The Australian and international news stories you need to know today, Wednesday November 24.

BOM declares La Niña weather event for Aussie summer.

Australian meteorologists have declared a La Niña weather event is now under way, with the country's wettest spring in 10 years to continue into summer. 

La Niña is part of a cycle known as the El Niño-southern oscillation, involving a natural shift in ocean temperatures and weather patterns in the Pacific Ocean, bringing high levels of rain, floods and cyclones. 

Bureau of Meteorology head of operational climate services Andrew Watkins says the La Niña is expected to persist in eastern, northern and central parts of Australia until at least the end of January 2022.

He says it will bring more rain to river catchments that are already at their capacity.

"We have seen a relatively wet spring, it could be our coolest spring since 1999 and it is looking like the wettest spring since 2011," Dr Watkins told reporters in Melbourne on Tuesday.

"Because of the conditions we've seen over the last couple of months, making the landscape very wet, we are at risk of more widespread flooding than usual."

The areas most likely to be hit by heavy rainfall and flooding during the next three months include Queensland, NSW, Victoria and Tasmania. 

La Niña also brings a 65 per cent higher chance that parts of the country will see more tropical cyclones than average.

Historic NSW 'common sense' consent laws pass.

Eight years after Saxon Mullins says she was raped as an 18-year-old virgin in a Sydney alleyway, laws that would have jailed the man have passed the NSW parliament.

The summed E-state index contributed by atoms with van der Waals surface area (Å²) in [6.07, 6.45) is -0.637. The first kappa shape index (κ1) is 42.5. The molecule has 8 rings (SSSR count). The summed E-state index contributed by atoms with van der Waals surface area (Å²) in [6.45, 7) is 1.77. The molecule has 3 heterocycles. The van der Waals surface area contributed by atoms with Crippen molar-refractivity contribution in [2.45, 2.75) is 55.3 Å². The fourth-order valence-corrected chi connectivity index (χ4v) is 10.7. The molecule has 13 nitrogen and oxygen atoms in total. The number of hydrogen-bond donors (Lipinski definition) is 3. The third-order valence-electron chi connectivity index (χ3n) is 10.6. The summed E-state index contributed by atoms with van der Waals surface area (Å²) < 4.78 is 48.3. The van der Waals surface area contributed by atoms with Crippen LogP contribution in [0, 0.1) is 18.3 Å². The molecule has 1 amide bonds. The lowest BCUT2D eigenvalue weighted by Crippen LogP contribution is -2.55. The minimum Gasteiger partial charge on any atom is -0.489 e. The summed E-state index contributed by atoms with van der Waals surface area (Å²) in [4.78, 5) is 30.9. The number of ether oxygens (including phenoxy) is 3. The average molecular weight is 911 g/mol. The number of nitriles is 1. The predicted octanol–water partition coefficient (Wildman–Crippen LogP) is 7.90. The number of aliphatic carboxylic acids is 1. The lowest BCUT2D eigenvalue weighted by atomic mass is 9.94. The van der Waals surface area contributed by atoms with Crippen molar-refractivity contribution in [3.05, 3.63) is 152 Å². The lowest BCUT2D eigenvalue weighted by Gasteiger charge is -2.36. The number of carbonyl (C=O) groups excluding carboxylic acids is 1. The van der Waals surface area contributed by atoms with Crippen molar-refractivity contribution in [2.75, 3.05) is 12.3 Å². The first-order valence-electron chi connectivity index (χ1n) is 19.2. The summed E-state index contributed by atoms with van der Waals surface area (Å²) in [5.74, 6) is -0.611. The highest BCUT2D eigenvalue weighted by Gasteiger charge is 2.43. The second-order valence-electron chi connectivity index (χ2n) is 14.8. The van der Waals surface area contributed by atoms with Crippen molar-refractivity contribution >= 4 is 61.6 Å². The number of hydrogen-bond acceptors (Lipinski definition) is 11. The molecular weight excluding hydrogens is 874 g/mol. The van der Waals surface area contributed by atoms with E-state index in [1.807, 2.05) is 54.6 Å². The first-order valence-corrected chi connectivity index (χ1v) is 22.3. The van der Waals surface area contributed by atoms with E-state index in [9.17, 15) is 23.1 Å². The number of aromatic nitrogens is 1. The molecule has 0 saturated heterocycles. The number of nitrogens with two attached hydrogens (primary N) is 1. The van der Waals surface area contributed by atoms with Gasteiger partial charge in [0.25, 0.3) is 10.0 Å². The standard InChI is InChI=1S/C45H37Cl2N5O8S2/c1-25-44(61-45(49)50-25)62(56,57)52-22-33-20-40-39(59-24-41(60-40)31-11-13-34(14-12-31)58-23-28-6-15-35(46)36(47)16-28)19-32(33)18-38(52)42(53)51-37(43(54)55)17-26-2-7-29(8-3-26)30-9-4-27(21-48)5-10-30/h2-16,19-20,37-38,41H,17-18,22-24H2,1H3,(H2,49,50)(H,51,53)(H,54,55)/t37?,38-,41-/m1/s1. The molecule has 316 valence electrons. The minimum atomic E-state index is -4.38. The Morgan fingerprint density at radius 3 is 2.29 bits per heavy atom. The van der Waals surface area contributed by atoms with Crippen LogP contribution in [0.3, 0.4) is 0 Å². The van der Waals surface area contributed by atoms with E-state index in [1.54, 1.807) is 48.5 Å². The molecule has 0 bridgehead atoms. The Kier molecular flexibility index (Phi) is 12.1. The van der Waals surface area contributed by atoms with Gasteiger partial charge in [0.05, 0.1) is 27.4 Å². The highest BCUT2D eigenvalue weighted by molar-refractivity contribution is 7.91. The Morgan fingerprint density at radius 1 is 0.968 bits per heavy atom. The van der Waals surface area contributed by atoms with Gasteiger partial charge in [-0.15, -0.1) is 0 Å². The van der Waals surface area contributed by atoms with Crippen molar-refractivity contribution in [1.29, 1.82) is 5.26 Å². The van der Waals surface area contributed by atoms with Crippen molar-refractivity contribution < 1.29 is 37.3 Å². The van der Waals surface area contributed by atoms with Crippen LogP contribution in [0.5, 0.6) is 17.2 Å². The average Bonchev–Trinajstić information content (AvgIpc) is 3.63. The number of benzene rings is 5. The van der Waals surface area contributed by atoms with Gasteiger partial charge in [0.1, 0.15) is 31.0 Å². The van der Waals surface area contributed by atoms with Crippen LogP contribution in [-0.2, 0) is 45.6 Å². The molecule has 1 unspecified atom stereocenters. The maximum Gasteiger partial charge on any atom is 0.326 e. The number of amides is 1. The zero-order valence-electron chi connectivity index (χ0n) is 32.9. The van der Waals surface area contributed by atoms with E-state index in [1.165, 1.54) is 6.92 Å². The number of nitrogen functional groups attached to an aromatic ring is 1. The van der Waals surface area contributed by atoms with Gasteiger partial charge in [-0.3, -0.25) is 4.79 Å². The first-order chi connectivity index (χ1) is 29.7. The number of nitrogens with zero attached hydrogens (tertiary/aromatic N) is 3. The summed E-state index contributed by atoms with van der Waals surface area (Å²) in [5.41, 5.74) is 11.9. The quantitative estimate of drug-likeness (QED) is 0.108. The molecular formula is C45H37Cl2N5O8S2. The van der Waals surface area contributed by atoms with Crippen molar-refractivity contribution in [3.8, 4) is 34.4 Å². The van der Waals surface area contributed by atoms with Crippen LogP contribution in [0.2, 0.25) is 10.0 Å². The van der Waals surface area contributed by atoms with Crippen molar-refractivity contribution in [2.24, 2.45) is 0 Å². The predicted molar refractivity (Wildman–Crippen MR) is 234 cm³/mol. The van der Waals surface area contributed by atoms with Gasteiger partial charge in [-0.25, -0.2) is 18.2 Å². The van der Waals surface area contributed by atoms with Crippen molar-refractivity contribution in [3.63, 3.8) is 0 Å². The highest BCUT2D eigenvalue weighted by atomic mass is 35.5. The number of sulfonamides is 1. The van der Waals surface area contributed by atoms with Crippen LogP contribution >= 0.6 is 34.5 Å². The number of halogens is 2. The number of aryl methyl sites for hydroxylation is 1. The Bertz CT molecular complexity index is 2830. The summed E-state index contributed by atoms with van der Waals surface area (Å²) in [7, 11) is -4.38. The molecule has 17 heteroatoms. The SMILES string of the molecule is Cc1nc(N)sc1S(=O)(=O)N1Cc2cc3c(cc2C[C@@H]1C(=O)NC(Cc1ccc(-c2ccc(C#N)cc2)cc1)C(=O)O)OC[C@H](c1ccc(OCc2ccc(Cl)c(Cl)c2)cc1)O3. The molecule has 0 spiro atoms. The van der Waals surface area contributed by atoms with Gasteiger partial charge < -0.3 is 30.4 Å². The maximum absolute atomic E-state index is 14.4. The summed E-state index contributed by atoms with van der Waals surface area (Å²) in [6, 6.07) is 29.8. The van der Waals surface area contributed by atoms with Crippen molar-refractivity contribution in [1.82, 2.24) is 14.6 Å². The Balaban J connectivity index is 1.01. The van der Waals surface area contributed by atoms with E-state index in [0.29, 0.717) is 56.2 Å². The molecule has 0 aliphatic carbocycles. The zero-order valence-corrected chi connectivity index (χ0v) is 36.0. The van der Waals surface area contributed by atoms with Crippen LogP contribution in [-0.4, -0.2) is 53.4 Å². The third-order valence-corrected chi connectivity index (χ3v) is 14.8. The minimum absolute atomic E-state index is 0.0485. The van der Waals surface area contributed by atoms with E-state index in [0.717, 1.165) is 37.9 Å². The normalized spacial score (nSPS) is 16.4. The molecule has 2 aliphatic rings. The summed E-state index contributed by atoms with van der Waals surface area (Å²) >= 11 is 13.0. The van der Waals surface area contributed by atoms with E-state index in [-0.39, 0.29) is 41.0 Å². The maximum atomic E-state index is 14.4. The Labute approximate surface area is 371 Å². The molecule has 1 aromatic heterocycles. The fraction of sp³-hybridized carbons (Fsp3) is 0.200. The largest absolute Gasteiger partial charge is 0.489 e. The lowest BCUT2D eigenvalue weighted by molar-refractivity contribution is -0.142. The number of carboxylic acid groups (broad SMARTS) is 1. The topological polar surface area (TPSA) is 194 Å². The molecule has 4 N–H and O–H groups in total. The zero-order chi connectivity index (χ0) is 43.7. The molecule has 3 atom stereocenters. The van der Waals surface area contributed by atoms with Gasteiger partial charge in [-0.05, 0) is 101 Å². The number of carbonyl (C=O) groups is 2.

Attorney-General Mark Speakman paid tribute to Ms Mullin's "extraordinary bravery" and "tireless advocacy" after the "affirmative consent" legislation on Tuesday cleared its final hurdle.

Ms Mullins endured two trials and two appeals, with a judge ultimately finding that while Ms Mullins - in her own mind - had not consented, the man had no reasonable basis for believing she didn't. 

Within 24 hours of sharing her story through the ABC's Four Corners program in 2018, Mr Speakman sparked a review of the laws, which lead to the changes passed in parliament on Tuesday.

Under the new laws, people have to say or do something to confirm their partner consents to a sexual activity, otherwise they could be guilty of sexual assault.

Two amendments were added to the bill in the upper house, which include clarifying that cognitive or mental health impairments must be a "substantial" cause for failing to seek consent, as well as writing into law the terms and timelines for a review.

Read more about the law and how it came about here.